I grew up in the mining village of Dudley in Northumberland and my father worked down the pits. I remember he would come home with his face covered in coal dust.
Most of my parents’ conversations seemed to be about work and money troubles, and that’s one of the things that sticks in my mind about our first holiday – no one spoke about those things for two whole weeks. It felt like the shackles had been taken off Dad for the first time and he was given a sense of freedom. There was this peace and contentment in our family.
It was 1971 and I was seven years old, and my parents had decided that we would go to Torquay. They had friends who had been there and there was a certain element of keeping up appearances within our village. They didn’t want to be the only ones who hadn’t ventured south of Gateshead.
So early one morning, we piled into our Hillman Imp to start the 11-hour trip, with all four kids – myself, my brother David, and my sisters Joanna and Dawn – crammed into the back.
David spent most of the trip vomiting, probably because of all the boiled eggs Mum had packed for us to snack on. We stopped six or seven times, at one point on the side of a motorway with a windbreak up while lorries hurtled past at 70 miles an hour. I thought, “Is this what a holiday is all about?”
But when we arrived in Torquay, the sun was shining. There were palm trees and all the houses were whitewashed and immaculate. Our caravan site overlooked the sea and when I peered down over the cliff face I saw all these little coves and people catching fish. We went down to the beach and just watched them hook mackerel off the side of boats.
They brought them back to the caravan site and cooked them on the barbecue with their families, and I thought it was the most wonderful thing. I wanted to try it out for myself.
We couldn’t afford the gear, so my dad bought a little second-hand fishing rod for me from a local shop and used his cigarette paper to wrap round the hook as a lure. Dad had always been a keen fisherman, just as his father had been, and he was keen to pass on his passion – perhaps because he felt that I was destined for a career down the mine, like him, and he wanted me to have a hobby that I enjoyed.
The next morning, we headed out in a little rented boat to a place called the Devil’s Armchair, and I will never forget the feeling of joy and wonderment when I reeled in my first fish, a mackerel.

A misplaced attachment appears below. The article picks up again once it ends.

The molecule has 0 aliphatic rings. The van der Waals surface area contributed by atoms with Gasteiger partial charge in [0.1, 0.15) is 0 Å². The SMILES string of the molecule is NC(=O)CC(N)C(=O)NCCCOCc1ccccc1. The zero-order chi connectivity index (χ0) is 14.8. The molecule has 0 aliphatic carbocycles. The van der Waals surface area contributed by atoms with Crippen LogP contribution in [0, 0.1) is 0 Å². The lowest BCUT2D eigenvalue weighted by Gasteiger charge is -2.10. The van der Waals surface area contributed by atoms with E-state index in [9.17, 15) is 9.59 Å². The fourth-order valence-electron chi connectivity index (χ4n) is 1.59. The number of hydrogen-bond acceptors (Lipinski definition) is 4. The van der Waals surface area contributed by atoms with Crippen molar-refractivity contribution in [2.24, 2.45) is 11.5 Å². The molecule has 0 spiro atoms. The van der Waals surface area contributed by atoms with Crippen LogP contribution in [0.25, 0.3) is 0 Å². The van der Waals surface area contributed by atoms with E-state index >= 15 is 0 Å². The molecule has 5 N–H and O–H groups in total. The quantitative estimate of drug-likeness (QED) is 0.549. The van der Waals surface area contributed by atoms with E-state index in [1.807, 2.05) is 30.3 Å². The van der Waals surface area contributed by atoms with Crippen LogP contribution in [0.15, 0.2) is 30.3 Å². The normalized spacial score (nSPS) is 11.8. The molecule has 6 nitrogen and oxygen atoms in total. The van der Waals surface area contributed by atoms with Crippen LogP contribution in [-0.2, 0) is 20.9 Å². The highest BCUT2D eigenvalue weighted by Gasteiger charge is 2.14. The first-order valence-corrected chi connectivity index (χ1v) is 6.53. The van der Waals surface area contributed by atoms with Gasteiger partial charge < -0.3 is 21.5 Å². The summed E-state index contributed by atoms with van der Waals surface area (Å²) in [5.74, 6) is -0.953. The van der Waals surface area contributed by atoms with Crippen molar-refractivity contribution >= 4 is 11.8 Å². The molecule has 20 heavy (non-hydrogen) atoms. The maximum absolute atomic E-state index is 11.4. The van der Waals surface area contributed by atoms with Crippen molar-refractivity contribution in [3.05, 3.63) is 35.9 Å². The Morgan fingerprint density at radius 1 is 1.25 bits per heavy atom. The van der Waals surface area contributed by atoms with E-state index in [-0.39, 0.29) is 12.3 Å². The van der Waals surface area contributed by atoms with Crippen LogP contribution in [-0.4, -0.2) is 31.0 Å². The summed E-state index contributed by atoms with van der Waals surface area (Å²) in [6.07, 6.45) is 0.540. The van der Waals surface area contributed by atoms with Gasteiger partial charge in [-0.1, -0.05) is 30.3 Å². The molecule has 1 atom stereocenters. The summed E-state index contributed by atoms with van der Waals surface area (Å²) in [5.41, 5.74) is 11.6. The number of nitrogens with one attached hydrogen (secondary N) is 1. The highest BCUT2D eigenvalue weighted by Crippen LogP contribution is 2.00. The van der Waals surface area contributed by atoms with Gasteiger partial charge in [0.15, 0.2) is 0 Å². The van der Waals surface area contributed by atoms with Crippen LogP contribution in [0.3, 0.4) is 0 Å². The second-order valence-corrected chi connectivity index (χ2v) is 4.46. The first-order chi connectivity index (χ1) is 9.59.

For the rest of the holiday, I didn’t want to go anywhere else. We’d putter out in the morning with a packed lunch and bring back our haul late afternoon; I remember thinking, “I feel at home doing this.” I had this overwhelming sense of well-being.
On the last day of the holiday, I didn’t want to leave and the thought of it made me cry. After that, my dad and I went on regular fishing trips on the north-east coast.
The great American writer John Gierach says that the solution to many of our problems – be it money, work or relationships – is to go fishing, and the bigger the problem, the longer the fishing trip should be. I agree.
During the 1990s, I was going through a tough time and had neglected fishing, taking refuge in alcohol. And during therapy, the counsellor asked: “What has made you truly happy in the past?”
We discussed fishing, and he said: “You should take it up again.” I did and it got me through that bad patch, and since then it has been a huge part of my life. I’ve been lucky enough to make a career out of it, too. In my other day job, as an actor, I suspend disbelief and pretend to be other people, but when I’m fishing, it’s one of the few occasions when I can be me.
It has taken me to some spectacular places, too – I’ve been to the Amazon four times, to Cuba and Argentina and Paraguay. Ascension Island in the South Atlantic was a highlight; there were so many fish there that I reached over the side of a boat and caught one with my bare hands.
But fishing has never been about the beauty of the place or the size of the fish; it has always been about how I feel. I compare it to being at home. Home is not a house or a garden – it is a feeling, and I have always felt at home on the water.
My dad passed away in 2009, ironically when I was fishing on the Bang Pakong River in Thailand, but I will be forever grateful that he introduced me to the pastime all those years ago. And although I miss him terribly, when I’m out on the water I am always with him.
Robson Green: Coastal Fishing continues on Channel 5.